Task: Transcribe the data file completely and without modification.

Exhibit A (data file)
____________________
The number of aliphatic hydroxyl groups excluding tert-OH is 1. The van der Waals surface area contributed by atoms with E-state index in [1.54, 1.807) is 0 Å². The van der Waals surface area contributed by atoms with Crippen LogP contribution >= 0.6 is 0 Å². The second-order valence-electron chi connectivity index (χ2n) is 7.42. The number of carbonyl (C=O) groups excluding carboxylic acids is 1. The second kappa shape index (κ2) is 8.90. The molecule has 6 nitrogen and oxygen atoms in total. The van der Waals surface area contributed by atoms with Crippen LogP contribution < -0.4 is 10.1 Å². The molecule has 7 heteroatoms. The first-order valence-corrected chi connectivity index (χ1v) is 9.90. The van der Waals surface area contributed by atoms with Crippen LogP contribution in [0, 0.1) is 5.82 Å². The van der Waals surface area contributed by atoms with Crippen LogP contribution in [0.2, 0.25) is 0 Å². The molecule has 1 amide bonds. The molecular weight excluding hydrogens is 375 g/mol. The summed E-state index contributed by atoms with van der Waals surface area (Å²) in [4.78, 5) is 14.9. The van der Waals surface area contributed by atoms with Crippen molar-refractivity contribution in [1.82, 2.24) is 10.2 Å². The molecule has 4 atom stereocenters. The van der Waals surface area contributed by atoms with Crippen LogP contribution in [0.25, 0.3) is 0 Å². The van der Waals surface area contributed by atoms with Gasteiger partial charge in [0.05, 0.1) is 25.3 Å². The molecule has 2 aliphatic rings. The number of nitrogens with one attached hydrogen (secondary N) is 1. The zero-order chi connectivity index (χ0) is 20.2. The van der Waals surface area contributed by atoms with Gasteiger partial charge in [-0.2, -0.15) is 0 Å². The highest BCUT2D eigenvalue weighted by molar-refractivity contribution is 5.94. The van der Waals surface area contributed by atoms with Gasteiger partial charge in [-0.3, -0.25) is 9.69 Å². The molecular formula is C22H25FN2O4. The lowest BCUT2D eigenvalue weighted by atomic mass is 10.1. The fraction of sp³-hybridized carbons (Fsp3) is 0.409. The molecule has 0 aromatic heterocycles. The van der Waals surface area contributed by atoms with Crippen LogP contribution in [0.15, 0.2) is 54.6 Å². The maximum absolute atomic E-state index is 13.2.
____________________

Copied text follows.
The number of aliphatic hydroxyl groups excluding tert-OH is 1. The van der Waals surface area contributed by atoms with E-state index in [1.54, 1.807) is 0 Å². The van der Waals surface area contributed by atoms with Crippen LogP contribution >= 0.6 is 0 Å². The second-order valence-electron chi connectivity index (χ2n) is 7.42. The number of carbonyl (C=O) groups excluding carboxylic acids is 1. The second kappa shape index (κ2) is 8.90. The molecule has 6 nitrogen and oxygen atoms in total. The van der Waals surface area contributed by atoms with Crippen LogP contribution < -0.4 is 10.1 Å². The molecule has 7 heteroatoms. The first-order valence-corrected chi connectivity index (χ1v) is 9.90. The van der Waals surface area contributed by atoms with Crippen LogP contribution in [0, 0.1) is 5.82 Å². The van der Waals surface area contributed by atoms with Crippen LogP contribution in [0.2, 0.25) is 0 Å². The molecule has 1 amide bonds. The molecular weight excluding hydrogens is 375 g/mol. The summed E-state index contributed by atoms with van der Waals surface area (Å²) in [4.78, 5) is 14.9. The van der Waals surface area contributed by atoms with Crippen molar-refractivity contribution in [1.82, 2.24) is 10.2 Å². The molecule has 4 atom stereocenters. The van der Waals surface area contributed by atoms with Crippen LogP contribution in [0.25, 0.3) is 0 Å². The van der Waals surface area contributed by atoms with Gasteiger partial charge in [0.05, 0.1) is 25.3 Å². The molecule has 2 aliphatic rings. The number of nitrogens with one attached hydrogen (secondary N) is 1. The zero-order chi connectivity index (χ0) is 20.2. The van der Waals surface area contributed by atoms with Gasteiger partial charge in [-0.2, -0.15) is 0 Å². The highest BCUT2D eigenvalue weighted by molar-refractivity contribution is 5.94. The van der Waals surface area contributed by atoms with Gasteiger partial charge in [-0.3, -0.25) is 9.69 Å². The molecular formula is C22H25FN2O4. The lowest BCUT2D eigenvalue weighted by atomic mass is 10.1. The fraction of sp³-hybridized carbons (Fsp3) is 0.409. The molecule has 0 aromatic heterocycles. The van der Waals surface area contributed by atoms with Crippen LogP contribution in [0.15, 0.2) is 54.6 Å². The maximum absolute atomic E-state index is 13.2.